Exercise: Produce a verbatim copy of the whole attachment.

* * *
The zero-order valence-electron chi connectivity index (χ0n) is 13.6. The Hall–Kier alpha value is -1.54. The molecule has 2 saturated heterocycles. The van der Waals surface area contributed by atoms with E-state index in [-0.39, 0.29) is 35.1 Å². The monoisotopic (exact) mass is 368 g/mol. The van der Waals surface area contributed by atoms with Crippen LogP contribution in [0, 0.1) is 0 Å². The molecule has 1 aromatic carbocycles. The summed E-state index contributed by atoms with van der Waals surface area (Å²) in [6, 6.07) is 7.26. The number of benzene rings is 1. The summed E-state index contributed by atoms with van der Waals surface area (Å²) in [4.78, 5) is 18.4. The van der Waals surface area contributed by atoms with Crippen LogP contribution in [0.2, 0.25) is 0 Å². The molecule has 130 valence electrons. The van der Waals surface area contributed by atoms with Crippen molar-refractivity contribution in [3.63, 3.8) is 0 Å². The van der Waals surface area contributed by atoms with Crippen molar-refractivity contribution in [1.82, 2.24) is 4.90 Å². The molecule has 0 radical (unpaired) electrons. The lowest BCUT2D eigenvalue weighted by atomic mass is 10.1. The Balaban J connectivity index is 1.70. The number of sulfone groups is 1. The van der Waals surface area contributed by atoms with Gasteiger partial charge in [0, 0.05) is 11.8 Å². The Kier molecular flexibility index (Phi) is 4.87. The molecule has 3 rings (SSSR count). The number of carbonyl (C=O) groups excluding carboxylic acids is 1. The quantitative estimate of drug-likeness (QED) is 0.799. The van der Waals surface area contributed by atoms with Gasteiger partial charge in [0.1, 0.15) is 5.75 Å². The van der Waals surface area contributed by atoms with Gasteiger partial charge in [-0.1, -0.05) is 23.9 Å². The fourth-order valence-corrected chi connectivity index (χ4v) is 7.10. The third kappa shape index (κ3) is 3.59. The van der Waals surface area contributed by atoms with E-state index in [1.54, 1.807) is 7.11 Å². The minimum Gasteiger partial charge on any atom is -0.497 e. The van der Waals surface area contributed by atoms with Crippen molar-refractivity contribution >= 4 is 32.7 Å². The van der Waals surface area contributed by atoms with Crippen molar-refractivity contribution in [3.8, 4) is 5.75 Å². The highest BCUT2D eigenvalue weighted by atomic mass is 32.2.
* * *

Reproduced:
The zero-order valence-electron chi connectivity index (χ0n) is 13.6. The Hall–Kier alpha value is -1.54. The molecule has 2 saturated heterocycles. The van der Waals surface area contributed by atoms with E-state index in [-0.39, 0.29) is 35.1 Å². The monoisotopic (exact) mass is 368 g/mol. The van der Waals surface area contributed by atoms with Crippen LogP contribution in [0, 0.1) is 0 Å². The molecule has 1 aromatic carbocycles. The summed E-state index contributed by atoms with van der Waals surface area (Å²) in [6, 6.07) is 7.26. The number of benzene rings is 1. The summed E-state index contributed by atoms with van der Waals surface area (Å²) in [4.78, 5) is 18.4. The van der Waals surface area contributed by atoms with Crippen LogP contribution in [0.2, 0.25) is 0 Å². The molecule has 130 valence electrons. The van der Waals surface area contributed by atoms with Crippen molar-refractivity contribution in [3.63, 3.8) is 0 Å². The van der Waals surface area contributed by atoms with Crippen molar-refractivity contribution in [1.82, 2.24) is 4.90 Å². The molecule has 0 radical (unpaired) electrons. The lowest BCUT2D eigenvalue weighted by atomic mass is 10.1. The Balaban J connectivity index is 1.70. The number of sulfone groups is 1. The van der Waals surface area contributed by atoms with Gasteiger partial charge in [0, 0.05) is 11.8 Å². The Kier molecular flexibility index (Phi) is 4.87. The molecule has 3 rings (SSSR count). The number of carbonyl (C=O) groups excluding carboxylic acids is 1. The quantitative estimate of drug-likeness (QED) is 0.799. The van der Waals surface area contributed by atoms with Gasteiger partial charge in [0.1, 0.15) is 5.75 Å². The van der Waals surface area contributed by atoms with Gasteiger partial charge in [-0.1, -0.05) is 23.9 Å². The fourth-order valence-corrected chi connectivity index (χ4v) is 7.10. The third kappa shape index (κ3) is 3.59. The van der Waals surface area contributed by atoms with E-state index in [1.54, 1.807) is 7.11 Å². The minimum Gasteiger partial charge on any atom is -0.497 e. The van der Waals surface area contributed by atoms with Crippen molar-refractivity contribution >= 4 is 32.7 Å². The van der Waals surface area contributed by atoms with Crippen molar-refractivity contribution in [3.8, 4) is 5.75 Å². The highest BCUT2D eigenvalue weighted by atomic mass is 32.2.